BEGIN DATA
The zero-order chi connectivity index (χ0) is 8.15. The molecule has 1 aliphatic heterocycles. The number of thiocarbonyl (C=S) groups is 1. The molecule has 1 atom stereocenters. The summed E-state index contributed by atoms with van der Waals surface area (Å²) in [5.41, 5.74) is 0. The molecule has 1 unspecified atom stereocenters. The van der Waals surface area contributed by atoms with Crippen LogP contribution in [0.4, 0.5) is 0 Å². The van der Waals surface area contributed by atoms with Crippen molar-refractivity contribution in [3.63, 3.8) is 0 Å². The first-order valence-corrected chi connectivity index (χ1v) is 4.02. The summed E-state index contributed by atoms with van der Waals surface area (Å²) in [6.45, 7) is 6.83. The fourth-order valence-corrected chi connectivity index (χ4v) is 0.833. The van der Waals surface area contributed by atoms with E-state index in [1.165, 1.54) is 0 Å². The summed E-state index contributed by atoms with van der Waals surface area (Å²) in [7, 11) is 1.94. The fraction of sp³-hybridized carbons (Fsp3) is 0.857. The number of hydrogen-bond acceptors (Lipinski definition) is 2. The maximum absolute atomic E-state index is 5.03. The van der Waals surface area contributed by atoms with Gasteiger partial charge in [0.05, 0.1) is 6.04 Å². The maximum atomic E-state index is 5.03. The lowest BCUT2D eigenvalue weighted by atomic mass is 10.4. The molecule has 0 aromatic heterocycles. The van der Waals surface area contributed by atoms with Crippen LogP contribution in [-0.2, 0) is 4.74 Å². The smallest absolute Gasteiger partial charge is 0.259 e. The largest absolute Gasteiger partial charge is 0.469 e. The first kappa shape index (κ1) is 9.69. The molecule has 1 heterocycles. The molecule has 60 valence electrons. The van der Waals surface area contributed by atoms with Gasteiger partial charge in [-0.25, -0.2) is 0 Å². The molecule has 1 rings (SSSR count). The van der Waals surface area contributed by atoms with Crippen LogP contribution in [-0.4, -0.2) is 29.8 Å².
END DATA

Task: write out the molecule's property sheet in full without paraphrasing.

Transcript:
The zero-order chi connectivity index (χ0) is 8.15. The molecule has 1 aliphatic heterocycles. The number of thiocarbonyl (C=S) groups is 1. The molecule has 1 atom stereocenters. The summed E-state index contributed by atoms with van der Waals surface area (Å²) in [5.41, 5.74) is 0. The molecule has 1 unspecified atom stereocenters. The van der Waals surface area contributed by atoms with Crippen LogP contribution in [0.4, 0.5) is 0 Å². The van der Waals surface area contributed by atoms with Crippen molar-refractivity contribution in [3.63, 3.8) is 0 Å². The first-order valence-corrected chi connectivity index (χ1v) is 4.02. The summed E-state index contributed by atoms with van der Waals surface area (Å²) in [6.45, 7) is 6.83. The fourth-order valence-corrected chi connectivity index (χ4v) is 0.833. The van der Waals surface area contributed by atoms with E-state index in [1.165, 1.54) is 0 Å². The summed E-state index contributed by atoms with van der Waals surface area (Å²) in [7, 11) is 1.94. The fraction of sp³-hybridized carbons (Fsp3) is 0.857. The number of hydrogen-bond acceptors (Lipinski definition) is 2. The maximum absolute atomic E-state index is 5.03. The van der Waals surface area contributed by atoms with Gasteiger partial charge in [0.05, 0.1) is 6.04 Å². The maximum atomic E-state index is 5.03. The lowest BCUT2D eigenvalue weighted by atomic mass is 10.4. The molecule has 0 aromatic heterocycles. The van der Waals surface area contributed by atoms with Crippen LogP contribution in [-0.2, 0) is 4.74 Å². The smallest absolute Gasteiger partial charge is 0.259 e. The largest absolute Gasteiger partial charge is 0.469 e. The first kappa shape index (κ1) is 9.69. The molecule has 1 heterocycles. The molecule has 60 valence electrons. The van der Waals surface area contributed by atoms with Gasteiger partial charge in [-0.25, -0.2) is 0 Å². The molecule has 1 rings (SSSR count). The van der Waals surface area contributed by atoms with Crippen LogP contribution in [-0.4, -0.2) is 29.8 Å².